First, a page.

News National Open borders are welcome, but it’s a long road ahead for the tourism sector

Open borders are welcome, but it’s a long road ahead for the tourism sector

Borders reopening
Australia will once again welcome international visitors in two weeks' time. Photo: Getty
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Tourism operators have welcomed the news that Australia will open to foreigners in two weeks, but stress there’s more work to do.

From February 21, tourists, international students and other visa holders will be allowed back into Australia after almost two years – provided they’re double-vaccinated.

The general manager of the Australian Tourism Export Council, Peter Shelley, said it was good to finally have some certainty after “two years in the wilderness”.

He estimates that international tourism to Australia in 2022 might grow to 20-25 per cent of what it was back in 2019.

“We believe demand is strong, but confidence might take a little while to come back,” Mr Shelley told The New Daily.

That’s because Australia is still an appealing destination – even more so after how the country managed the pandemic – but people are just hesitant to travel overseas in general.

Margy Osmond, chief executive of the Tourism and Transport Forum, added: “It’s not as simple as just turning on the tap and we see numbers of international tourists back where they were pre-COVID.”

While some businesses such as hotels had intermittent respite thanks to domestic tourism, some businesses that were wholly dependant on international clients before the pandemic have struggled to stay afloat.

Travel agents who focused on tours and international flights to Australia were particularly hard hit.

“Over the two-year period, they have had no chance of getting any revenue at all,” Mr Shelley said.

“So they have been absolutely hit with a zero-revenue opportunity, and there are many others around the country that have been stopped and started, and stopped and started, which has been very, very difficult as well.”

Australian Airports Association CEO James Goodwin said international air travel was only at 15 per cent of pre-pandemic levels.

“In pre-COVID times 30 per cent of domestic air travellers were international passengers,” Mr Goodwin added.

“International tourists don’t just visit one Australian city. They fly from state to state to see all of what our nation has to offer, so it is vital all domestic borders reopen and stay open.”

Enforcing the one main restriction

Australia’s pending open border policy has reignited the Novak Djokovic saga from January, which saw the world No. 1 tennis player detained over his supposed vaccine exemption.

On Sunday, before the official border announcement, Home Affairs Minister Karen Andrews told the ABC’s Insiders that the rules are clear.

“To be able to enter Australia, if you are a non-Australian, you need to have a valid visa and you need to demonstrate that you are fully vaccinated, or that you have medical evidence to say that you cannot be vaccinated for medical reasons,” Ms Andrews said.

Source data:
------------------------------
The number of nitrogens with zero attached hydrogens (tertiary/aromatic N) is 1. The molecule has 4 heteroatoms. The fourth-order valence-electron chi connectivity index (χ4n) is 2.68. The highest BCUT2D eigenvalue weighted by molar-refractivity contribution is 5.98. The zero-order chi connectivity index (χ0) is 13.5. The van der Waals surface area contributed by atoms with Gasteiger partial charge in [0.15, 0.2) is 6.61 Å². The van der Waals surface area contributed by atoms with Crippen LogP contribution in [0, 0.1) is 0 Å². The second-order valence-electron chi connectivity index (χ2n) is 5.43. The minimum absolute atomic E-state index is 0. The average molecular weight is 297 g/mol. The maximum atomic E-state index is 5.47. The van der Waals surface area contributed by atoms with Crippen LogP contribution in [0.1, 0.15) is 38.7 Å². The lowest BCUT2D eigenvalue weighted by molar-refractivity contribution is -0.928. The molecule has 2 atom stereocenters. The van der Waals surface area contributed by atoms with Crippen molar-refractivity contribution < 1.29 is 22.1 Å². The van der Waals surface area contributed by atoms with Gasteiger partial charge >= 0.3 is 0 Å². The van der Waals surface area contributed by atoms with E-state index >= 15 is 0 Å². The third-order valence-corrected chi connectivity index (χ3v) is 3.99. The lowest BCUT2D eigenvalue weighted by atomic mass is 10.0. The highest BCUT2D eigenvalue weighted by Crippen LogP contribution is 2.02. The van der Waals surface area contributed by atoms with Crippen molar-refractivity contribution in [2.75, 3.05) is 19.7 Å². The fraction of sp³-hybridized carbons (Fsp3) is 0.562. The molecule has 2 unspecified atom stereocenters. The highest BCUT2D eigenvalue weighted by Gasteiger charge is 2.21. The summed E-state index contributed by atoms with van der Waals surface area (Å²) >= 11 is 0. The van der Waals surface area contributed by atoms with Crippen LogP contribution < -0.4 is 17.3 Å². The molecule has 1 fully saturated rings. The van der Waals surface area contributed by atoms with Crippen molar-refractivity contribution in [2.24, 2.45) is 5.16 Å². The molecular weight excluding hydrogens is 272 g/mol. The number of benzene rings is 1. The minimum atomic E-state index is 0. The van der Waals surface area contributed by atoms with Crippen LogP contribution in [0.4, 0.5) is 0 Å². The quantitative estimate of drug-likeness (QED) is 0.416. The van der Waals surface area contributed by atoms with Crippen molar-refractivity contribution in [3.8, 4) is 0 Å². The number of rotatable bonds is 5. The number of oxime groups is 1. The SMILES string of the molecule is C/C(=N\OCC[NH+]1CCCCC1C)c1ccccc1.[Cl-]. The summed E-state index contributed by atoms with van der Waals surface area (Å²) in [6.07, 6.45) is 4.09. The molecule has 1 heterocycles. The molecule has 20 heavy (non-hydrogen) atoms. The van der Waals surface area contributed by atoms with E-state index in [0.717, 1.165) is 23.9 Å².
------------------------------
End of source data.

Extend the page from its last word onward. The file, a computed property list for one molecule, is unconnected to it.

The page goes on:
“If you speak, specifically, about Mr Djokovic, the issue was he couldn’t prove that he had a medical reason for not being vaccinated.”

But after the announcement on Monday afternoon, Labor immigration spokesperson Kristina Keneally said the government demonstrated that it didn’t have the ability to enforce vaccine restrictions tat the border just yet.

“The Djokovic saga shows how vulnerable our borders have become, with 30 years of visa management turned on its head as Mr Morrison handballs the Australian Border Force the job of assessing vaccination status at the border, instead of assessing much earlier in the visa application process,” she wrote on Twitter.

Mr Morrison, meanwhile, used the saga as a warning.

“I think events earlier in the year should have sent a very clear message to everyone around the world that is the requirement to enter into Australia,” he told reporters.

The road ahead

Mr Shelley called on the government to provide a marketing stimulus since many businesses were forced to coast on their savings, if they were even able to stay open in the first place.

He’d like to see a big campaign from Tourism Australia to welcome visitors back here.

The government could also help by making training more accessible.

“We need to repair our workforce, we need to repair our skills base. There’s lots of training to be undertaken,” he said.

Meanwhile, Ms Osmond said it’s essential to get key flight routes back up and running again.

Aside from Qantas, several major airlines already fly regularly to and from Australia. They include Emirates, Etihad and Singapore Airlines.

But despite the tough road ahead, Monday’s announcement was still good news.

“It’s been some very dark times, to be very honest, for our industry and for the businesses, and the staff, and their families,” Mr Shelley said.

“So we’ve now got a stop date, and it’s open to all markets, so let’s hope we can now rebuild back what is a fairly devastated industry over that period of time.”